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All of the blog posts of Love Letters of WW2

Love is a Star Spangled Banner

Posted by on Apr 24, 2016 in All Blog Posts, Media, Poetry, Vintage Style | 0 comments

Love is a Star Spangled Banner

 

Francis Scott Key was an American poet and lawyer who wrote the Star Spangled Banner. Check out videos below.

Francis-Scott Key 1948, 3 Cent Stamp

Francis-Scott Key 1948 Three Cent Stamp

My father’s love was like a high flying flag. So often these days I wonder what he’d have to say about things like our money system (he was a prominent banker) and the current presidential election. Would he vote for Donald Trump? The internet was just getting started when Morris passed away in 1999. The internet is what makes a Trump possible.

WW2 Flag from Mose's Ship

WW2 Flag from Mose’s Ship

The flag from Morris’s battleship is framed and in my brother’s home office.

I lived near my parents most of my adult years up to the point where Mose passed away in 1999. In my teens and twenties I had few concerns about world happenings or the stability of America. In my rather elite all-girl’s high school, Marlborough, the emphasis in the 1970s was as much about pop psychology as any significance of comparative religion, the history of the modern West, the Founding Fathers and American values in American history.
I learned to take great notes at Marlborough, but on the whole, my parent’s high school education and opportunities were superior to mine. That is until the war came.

I remember reading “Working Girls” in high school, a book to enlighten about the daily struggles of prostitutes. I read Malcolm X too for a social studies elective.  The most interesting science I found was beneath the surface of the school. It was the bond of brotherly institutions built by men like Walt Disney whose granddaughter was in my class. Notable, when a group of girls got caught shoplifting at Disneyland in my 8th grade, all of the offenders were expelled at the end of the year. That is except for one girl. One of the shoplifters wasn’t punished at all. She remained in my class and we graduated together. I always admired her beautiful long blond hair, short skirts and Mercedes coupe.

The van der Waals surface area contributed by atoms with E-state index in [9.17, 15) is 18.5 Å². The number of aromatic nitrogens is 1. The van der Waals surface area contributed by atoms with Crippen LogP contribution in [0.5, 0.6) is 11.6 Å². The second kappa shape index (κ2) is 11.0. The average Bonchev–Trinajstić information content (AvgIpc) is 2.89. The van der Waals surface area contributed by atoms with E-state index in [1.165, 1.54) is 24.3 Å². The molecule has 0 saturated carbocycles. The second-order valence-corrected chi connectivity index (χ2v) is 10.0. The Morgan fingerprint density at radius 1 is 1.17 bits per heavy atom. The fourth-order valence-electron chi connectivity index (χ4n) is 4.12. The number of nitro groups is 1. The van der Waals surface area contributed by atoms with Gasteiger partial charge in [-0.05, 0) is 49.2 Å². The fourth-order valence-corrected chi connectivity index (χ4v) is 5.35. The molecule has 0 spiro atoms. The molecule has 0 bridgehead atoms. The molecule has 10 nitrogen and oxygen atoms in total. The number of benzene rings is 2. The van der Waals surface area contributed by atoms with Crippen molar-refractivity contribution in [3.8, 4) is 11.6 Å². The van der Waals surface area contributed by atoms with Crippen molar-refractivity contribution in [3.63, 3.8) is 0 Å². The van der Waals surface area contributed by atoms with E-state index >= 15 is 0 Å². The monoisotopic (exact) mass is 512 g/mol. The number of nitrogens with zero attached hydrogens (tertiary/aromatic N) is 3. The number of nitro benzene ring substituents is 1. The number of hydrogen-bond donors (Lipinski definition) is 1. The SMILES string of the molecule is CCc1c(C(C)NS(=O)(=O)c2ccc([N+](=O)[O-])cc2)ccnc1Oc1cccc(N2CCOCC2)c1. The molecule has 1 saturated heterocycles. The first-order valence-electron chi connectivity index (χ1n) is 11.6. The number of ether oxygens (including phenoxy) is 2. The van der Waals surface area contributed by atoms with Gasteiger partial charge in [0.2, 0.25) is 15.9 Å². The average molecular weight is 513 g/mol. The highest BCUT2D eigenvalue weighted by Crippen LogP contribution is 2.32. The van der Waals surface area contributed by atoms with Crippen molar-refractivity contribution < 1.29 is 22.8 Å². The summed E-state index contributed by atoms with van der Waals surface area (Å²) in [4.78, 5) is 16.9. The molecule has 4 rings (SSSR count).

I have a fuller context for my liberal arts high school education now from this journey through my father’s love letters.

How I’d love to hear Morris’s thoughts today about our country. No doubt if he were alive today I’d find him where he so often was on a weekend afternoon, in front of a TV ball game and not wanting to be disturbed until the game was over. Our relational approaches were long standing habits, mine even more distanced than his. Like a flag flying high, I always knew in my heart that I was fully blessed with one man’s protection and love. But the battles of evil and ignorance were mine to fight alone in a tall New England tradition of purification through trial and error.

Below is short history lesson and a song I dedicate to my dad and to all Americans.

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Scent of a WW2 Love Letter

Posted by on Jan 28, 2016 in 1940s Life, All Blog Posts, Mail and The U.S. Post Office, Navy, South Pacific, WW2, WW2 Letters, WW2 Love Letter, WWII Letter | 0 comments

Arline sent Morris scented letters during WW2. The collection is stored in a new cedar chest, smaller than the hope chest. I had the box made just for the letters. The hope chest always smelled so good when I would peek into it as a child. The new chest’s cedar scent is fresh, holy, pungent.

Cedar Chest for WW2 Love Letters

Cedar Chest for WW2 Love Letters

Arline as a teen had little money for things like perfume. I asked her a few years ago what perfume she wore. She didn’t remember much about perfume or her make-up. In her photos she doesn’t look made up at all. But Morris mentions her lipstick. She probably did use scented powder in the letters. How wonderful for any person serving overseas to get a scented letter. “Half way around the world” Mose wrote back.

Scented WW2 Love Letter